YouTube Adds Another Feature to Help Musical Artists Sell Merch Directly From Platform
Who among us has not enjoyed going down the rabbit hole when watching YouTube? One video leads to another, and that second clip leads to six zillion more. In short, YouTube has been a sweetheart to video-sharing fans since its Valentine’s Day 2005 debut, and it is looking to prolong the spark for ages to come through MerchBar, striking a deal that will give music artists a new, built-in platform for selling branded merch and vinyl goods below their videos.
The last 16 months have helped YouTube to gain even more clout with promoting content creators thanks to the addition of Merch Shelf functionality. MerchBar is similar, but exclusive to musical artists. Holders of Official Artist Channels that meet certain requirements can display the bar below their videos, giving fans instant access to merch via both desktop and mobile. YouTube touts it as another way artists can “showcase their own official merchandise to a global audience.”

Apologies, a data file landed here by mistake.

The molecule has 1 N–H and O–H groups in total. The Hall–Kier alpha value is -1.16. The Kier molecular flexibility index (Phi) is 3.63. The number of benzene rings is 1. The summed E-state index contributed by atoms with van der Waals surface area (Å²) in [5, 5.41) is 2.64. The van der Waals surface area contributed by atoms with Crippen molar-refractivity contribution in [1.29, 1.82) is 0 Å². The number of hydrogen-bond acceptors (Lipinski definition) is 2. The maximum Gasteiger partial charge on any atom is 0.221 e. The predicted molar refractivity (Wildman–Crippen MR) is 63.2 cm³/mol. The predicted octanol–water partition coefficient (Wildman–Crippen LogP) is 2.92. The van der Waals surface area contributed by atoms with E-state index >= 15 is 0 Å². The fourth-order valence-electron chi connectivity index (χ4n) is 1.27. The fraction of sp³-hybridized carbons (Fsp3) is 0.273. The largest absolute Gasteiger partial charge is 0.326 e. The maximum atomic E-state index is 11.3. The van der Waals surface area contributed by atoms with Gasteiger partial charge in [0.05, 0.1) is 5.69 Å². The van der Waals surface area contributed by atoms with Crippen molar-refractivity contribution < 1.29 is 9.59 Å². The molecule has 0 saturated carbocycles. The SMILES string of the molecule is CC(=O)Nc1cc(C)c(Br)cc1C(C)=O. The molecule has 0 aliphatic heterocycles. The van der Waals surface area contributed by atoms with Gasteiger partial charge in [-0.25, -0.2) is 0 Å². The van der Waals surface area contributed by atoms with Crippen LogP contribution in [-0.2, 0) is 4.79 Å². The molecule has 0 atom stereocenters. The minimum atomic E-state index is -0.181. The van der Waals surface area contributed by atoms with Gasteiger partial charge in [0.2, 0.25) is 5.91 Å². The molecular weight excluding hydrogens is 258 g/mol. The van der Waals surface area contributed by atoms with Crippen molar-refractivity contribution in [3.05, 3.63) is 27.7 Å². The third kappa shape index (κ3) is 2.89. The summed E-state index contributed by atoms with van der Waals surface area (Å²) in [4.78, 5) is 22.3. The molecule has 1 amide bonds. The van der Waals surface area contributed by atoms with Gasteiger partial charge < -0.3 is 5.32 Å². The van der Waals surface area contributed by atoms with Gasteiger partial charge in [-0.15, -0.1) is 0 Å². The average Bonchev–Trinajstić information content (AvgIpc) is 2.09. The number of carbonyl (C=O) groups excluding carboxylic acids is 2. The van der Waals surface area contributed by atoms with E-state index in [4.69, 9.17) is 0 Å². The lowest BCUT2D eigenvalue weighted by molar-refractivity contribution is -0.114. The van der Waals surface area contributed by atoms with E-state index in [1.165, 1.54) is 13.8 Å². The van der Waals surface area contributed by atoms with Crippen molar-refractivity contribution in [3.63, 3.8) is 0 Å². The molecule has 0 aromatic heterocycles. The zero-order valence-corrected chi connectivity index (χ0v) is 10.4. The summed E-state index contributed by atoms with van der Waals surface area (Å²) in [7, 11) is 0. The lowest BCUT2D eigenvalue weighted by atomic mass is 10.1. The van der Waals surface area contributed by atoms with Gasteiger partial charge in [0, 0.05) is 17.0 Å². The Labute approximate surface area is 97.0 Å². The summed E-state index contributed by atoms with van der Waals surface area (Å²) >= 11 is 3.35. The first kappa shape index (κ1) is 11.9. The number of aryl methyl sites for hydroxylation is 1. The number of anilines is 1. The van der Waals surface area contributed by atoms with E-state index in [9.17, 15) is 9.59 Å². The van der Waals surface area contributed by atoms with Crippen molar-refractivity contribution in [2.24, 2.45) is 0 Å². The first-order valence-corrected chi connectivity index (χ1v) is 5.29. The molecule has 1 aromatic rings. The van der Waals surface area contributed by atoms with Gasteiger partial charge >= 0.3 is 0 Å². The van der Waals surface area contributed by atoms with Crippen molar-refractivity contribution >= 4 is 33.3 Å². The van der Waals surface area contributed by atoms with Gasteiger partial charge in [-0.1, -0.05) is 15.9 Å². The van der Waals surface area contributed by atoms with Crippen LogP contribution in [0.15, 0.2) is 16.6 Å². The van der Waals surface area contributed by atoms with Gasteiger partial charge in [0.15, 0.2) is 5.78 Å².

We have looked at some interesting ways that musicians have aspired to sell more merchandise, and this latest move by YouTube figures to make things even easier. Our true interest lies in pondering which artists are going to profit the most from this relationship between YouTube and MerchBar. It stands to reason that the most successful songsmiths, in terms of YouTube views, will increase their cashflow through the shelf.
But, before the truly heavy hitters take control, DJ and electronic dance music producer Marshmello has won the right to be the platform's guinea pig through a soccer jersey that’s going for $65. One wonders how many of those he is going to sell, and what the prices of his successors’ garb and other goods will be. What if Justin Bieber, for example, puts some hotel slippers on the site? Are those things going to go for triple digits?
— Tubefilter (@tubefilter) October 15, 2019
U.S. audiences will spend their cash first, as YouTube noted that international music lovers will receive their chance “in the near future.” Given Americans’ allegiance to YouTube and its array of videos, Marshmello, Bieber and others seem destined for a very profitable holiday season.